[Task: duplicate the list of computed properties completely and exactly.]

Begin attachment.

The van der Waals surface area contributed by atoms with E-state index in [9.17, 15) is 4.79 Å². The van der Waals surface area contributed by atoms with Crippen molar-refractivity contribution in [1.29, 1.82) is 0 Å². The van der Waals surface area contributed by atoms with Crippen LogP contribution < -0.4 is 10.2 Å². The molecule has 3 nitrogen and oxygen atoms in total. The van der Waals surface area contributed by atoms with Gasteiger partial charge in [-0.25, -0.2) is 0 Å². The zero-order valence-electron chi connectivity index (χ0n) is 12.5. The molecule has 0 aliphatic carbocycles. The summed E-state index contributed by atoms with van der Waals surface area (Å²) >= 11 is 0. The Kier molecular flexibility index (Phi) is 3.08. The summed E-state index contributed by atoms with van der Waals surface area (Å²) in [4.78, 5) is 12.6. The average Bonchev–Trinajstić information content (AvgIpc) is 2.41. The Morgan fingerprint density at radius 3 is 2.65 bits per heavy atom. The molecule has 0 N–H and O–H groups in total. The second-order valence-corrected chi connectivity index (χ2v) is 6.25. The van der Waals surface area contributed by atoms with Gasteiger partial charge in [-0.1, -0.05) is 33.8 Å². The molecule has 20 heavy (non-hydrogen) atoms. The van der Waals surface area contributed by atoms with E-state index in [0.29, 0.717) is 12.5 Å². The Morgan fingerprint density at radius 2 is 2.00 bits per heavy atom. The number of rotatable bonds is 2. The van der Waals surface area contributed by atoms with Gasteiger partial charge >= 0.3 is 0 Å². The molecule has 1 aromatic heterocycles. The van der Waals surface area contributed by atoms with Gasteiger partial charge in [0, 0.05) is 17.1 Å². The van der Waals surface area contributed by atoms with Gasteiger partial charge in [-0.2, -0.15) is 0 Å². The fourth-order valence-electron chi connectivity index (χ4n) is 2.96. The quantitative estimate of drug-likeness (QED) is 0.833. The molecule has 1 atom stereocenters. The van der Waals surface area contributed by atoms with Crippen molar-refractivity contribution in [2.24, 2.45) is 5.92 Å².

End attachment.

The van der Waals surface area contributed by atoms with E-state index in [9.17, 15) is 4.79 Å². The van der Waals surface area contributed by atoms with Crippen molar-refractivity contribution in [1.29, 1.82) is 0 Å². The van der Waals surface area contributed by atoms with Crippen LogP contribution < -0.4 is 10.2 Å². The molecule has 3 nitrogen and oxygen atoms in total. The van der Waals surface area contributed by atoms with Gasteiger partial charge in [-0.25, -0.2) is 0 Å². The zero-order valence-electron chi connectivity index (χ0n) is 12.5. The molecule has 0 aliphatic carbocycles. The summed E-state index contributed by atoms with van der Waals surface area (Å²) >= 11 is 0. The Kier molecular flexibility index (Phi) is 3.08. The summed E-state index contributed by atoms with van der Waals surface area (Å²) in [4.78, 5) is 12.6. The average Bonchev–Trinajstić information content (AvgIpc) is 2.41. The Morgan fingerprint density at radius 3 is 2.65 bits per heavy atom. The molecule has 0 N–H and O–H groups in total. The second-order valence-corrected chi connectivity index (χ2v) is 6.25. The van der Waals surface area contributed by atoms with Gasteiger partial charge in [-0.1, -0.05) is 33.8 Å². The molecule has 20 heavy (non-hydrogen) atoms. The van der Waals surface area contributed by atoms with E-state index in [0.29, 0.717) is 12.5 Å². The Morgan fingerprint density at radius 2 is 2.00 bits per heavy atom. The number of rotatable bonds is 2. The van der Waals surface area contributed by atoms with Gasteiger partial charge >= 0.3 is 0 Å². The molecule has 1 aromatic heterocycles. The van der Waals surface area contributed by atoms with Gasteiger partial charge in [0, 0.05) is 17.1 Å². The van der Waals surface area contributed by atoms with Gasteiger partial charge in [-0.2, -0.15) is 0 Å². The fourth-order valence-electron chi connectivity index (χ4n) is 2.96. The quantitative estimate of drug-likeness (QED) is 0.833. The molecule has 1 atom stereocenters. The van der Waals surface area contributed by atoms with Crippen molar-refractivity contribution in [2.24, 2.45) is 5.92 Å².